A propensity-score matching study being presented at the CHEST Annual Meeting 2019 found that asthma is associated with decreased mortality in patients admitted to the hospital with myocardial infarction.
Researchers used the 2016 National Inpatient Sample to identify admissions for myocardial infarction as the primary diagnosis and included 12,926 patients with (n=6,463) and without (n=6,463) asthma.
Compared with those without asthma, patients with asthma were more likely to be male (42.1% vs. 44.6%; P=0.005), have ST-elevation myocardial infarction (STEMI; 18.5% vs. 20.0%; P=0.038) and percutaneous coronary intervention (PCI; 39.6% vs. 41.6%; P=0.019), have a lower prevalence of cancer (3.8% vs. 3.0%; P=0.15), and have slightly lower Elixhauser (10 vs. 9; P=0.017) and Charlson Comorbidity Index (CCI; 3 vs. 3; P=0.001) scores. There were no differences observed in age, race, hypertension, dyslipidemia, diabetes, smoking, drug use, HIV, anemia, peripheral vascular disease, chronic kidney disease, depression, atrial arrhythmias, admission month, weekend admission, or elective admission.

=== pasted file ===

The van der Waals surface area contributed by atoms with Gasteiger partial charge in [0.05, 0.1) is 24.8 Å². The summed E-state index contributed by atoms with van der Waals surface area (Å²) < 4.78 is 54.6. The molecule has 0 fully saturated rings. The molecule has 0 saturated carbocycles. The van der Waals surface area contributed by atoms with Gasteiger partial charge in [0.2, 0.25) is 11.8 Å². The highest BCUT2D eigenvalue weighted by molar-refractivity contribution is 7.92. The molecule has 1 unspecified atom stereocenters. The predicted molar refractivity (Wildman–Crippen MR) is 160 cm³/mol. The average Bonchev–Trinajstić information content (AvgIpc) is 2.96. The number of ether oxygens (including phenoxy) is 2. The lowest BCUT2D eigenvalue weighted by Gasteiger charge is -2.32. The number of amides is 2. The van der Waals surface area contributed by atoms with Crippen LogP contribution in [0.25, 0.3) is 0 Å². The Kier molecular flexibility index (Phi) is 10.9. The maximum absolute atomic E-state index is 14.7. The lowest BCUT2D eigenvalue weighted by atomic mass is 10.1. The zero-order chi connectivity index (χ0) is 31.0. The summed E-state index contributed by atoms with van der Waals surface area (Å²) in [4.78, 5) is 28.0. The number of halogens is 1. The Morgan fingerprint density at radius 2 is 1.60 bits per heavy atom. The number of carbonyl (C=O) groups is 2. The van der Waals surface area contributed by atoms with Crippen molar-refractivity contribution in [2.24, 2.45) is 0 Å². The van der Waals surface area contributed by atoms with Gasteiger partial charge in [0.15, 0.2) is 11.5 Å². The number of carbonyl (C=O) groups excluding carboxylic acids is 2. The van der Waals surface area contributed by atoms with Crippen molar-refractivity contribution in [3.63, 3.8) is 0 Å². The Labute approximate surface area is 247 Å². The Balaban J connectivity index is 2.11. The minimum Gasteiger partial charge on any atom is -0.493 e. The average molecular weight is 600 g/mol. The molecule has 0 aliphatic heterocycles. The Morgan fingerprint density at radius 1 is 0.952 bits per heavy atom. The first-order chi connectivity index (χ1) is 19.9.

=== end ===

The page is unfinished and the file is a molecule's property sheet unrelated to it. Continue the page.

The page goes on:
Patients with asthma had reduced inpatient mortality (OR=0.74; 95% CI, 0.62 to 0.89; P=0.001), and this remained unchanged when adjusting for sex, STEMI, PCI, cancer, CCI, and Elixhauser indices (OR=0.80; 95% CI, 0.66 to 0.97; P=0.025).
The researchers observed no interaction between asthma and sex (P=0.33) or type of myocardial infarction (P=0.69) with regard to mortality. There was also no difference in hospital length of stay (4 vs. 4 days; P=0.82) or total inpatient costs ($36,513 vs. $36,259; P=0.34) between the asthma and non-asthma cohorts.
The researchers noted that prior evidence suggests that the T-helper 2 immunopathology that is attributed to asthma may be protective against atherosclerosis and myocardial infarction, and other mechanisms associated with asthma may protect against adverse cardiac remodeling after myocardial infarction; this study appears to support previous findings.
“Understanding the immunopathology of asthma may provide mechanistic clues to improve outcomes in patients with myocardial infarction,” the authors concluded.
Tashtish N, Al-Kindi S, Yaqoob Z, et al. Asthma is associated with lower risk of mortality in patients admitted with acute myocardial infarction. Presented at the CHEST Annual Meeting 2019. October 19-23, 2019; New Orleans, Louisiana.